Yielding To Christianity

Patricia Hofer

Consciousness

Continuum of consciousness explored in Living Strong.

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Christianity–more than just a group activity.

Have you ever wondered why being a Christian is more than just a group activity?
On my walks in winter mornings, I’ve often watched a gaggle of geese, maybe 15-20, circling in their daily “fly about” around their warm and sunny “resort,” a nearby lake at Green Valley Park. Today I heard a single goose crying off in the distance, separated from the normal noisy camaraderie of the group. This bird was desperately struggling to avoid being left behind. What frantic cries, what an effort on its part! But it did finally catch up with the others and pulled into line third from the end.
As Christians we feel, at times, not unlike that lone goose. When we are falling behind in life’s “formation,” our fellow church members make a place for us and offer reassurance. That’s why working and praying with others in Christian fellowship is essential. As Jesus says, “For where two or three are gathered in my name, I am there among them” (NRSV Matt. 18:20).
But that doesn’t mean that such a group dynamic is all that there is to Christianity. Which leads me to ask you, what would you do if you were the only Christian in your town? What would you do if you were the only Christian in the world? How much faith would you have? How alone would you feel?
That aloneness is going to happen to each of us. As we die, as we begin to find out what the next life is like, we are going to be moving off into uncharted territory by ourselves. Congregations can’t help us. Friends and family can’t help us. But the Lord will be there, his spirit ever-present, supporting our spirit.
And so, as Brother Lawrence, a 17th century Carmelite monk, discovered, Christianity is a great deal more than a group activity. In essence, it’s a one to one conversation with the Lord. And so Brother Lawrence tells us: “Lift up your heart to Him, sometimes even at your meals, and when you are in company; the least little remembrance will always be acceptable to Him. You need not cry very loud; He is nearer to us than we are aware of.” (The Practice of the Presence of God, Letters 46)

“Lift up your eyes”–look with your mind’s eye.

Why do we look up when we pray? It could be because the sky or the heavens have always hinted at something that is greater than we are. Or, looking up may be our way of turning away from what is troubling us, up and away from the natural life’s pain and burden.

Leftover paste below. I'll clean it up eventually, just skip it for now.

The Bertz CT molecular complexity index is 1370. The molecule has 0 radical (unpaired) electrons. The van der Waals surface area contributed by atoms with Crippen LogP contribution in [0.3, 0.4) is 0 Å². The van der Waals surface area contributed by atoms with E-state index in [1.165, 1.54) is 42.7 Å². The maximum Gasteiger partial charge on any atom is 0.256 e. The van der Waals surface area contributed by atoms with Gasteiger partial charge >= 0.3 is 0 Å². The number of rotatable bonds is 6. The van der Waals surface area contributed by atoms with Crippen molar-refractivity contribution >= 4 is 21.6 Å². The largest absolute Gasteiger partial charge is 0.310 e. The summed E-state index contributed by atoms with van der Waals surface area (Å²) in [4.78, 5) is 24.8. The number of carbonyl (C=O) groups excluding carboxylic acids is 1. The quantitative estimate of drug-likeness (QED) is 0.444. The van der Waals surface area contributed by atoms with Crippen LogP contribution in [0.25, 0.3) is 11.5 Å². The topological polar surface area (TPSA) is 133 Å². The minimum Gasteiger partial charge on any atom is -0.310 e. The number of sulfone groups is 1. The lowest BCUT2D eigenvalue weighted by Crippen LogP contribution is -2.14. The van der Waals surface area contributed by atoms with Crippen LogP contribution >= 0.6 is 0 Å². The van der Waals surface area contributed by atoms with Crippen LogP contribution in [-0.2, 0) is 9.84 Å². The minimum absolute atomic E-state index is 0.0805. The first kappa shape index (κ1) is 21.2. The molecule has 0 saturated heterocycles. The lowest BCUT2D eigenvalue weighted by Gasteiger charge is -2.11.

In one of his last sermons, Jesus “lifted up his eyes to heaven” as he prayed (KJV John 17:1). He was talking directly to God, asking the Father to look after his disciples and all who would follow. He wanted them to “be one” with the Father and with himself (21). And at another time, when Jesus was raising Lazarus, our Lord “lifted up his eyes” to his Father as well (KJV John 11:41).
But I think the most interesting encounter with this image of lifted eyes was a rather abstract comment Jesus made to his disciples after his conversation with the Samaritan woman at the well. The disciples were being literal, not understanding at all how Jesus could have “meat to eat” if no one had brought him food. When he responded to their concern with “I have meat to eat you know not of” (KJV John 4:32), he was using a metaphor, as he often did. He was saying that he was being sustained by something other than food.
And then he added an even more challenging abstraction, telling his disciples: “Say not ye, There are yet four months, and then cometh harvest? behold, I say unto you, Lift up your eyes, and look on the fields; for they are white already to harvest” (35). Jesus was challenging them to look through their mind’s eye, where the fruits of their labor and the spiritual harvest were always visible.
This ability to visualize, to “see” things with the mind, is unique to human consciousness, to the consciousness that God breathed into us with “his breath of life.” And so, lifting up our eyes means consciously turning away from what the world is showing us. When we do that, as Jesus assures us, we’ll see that the thing we most need is already here.

Day-by-Day Series

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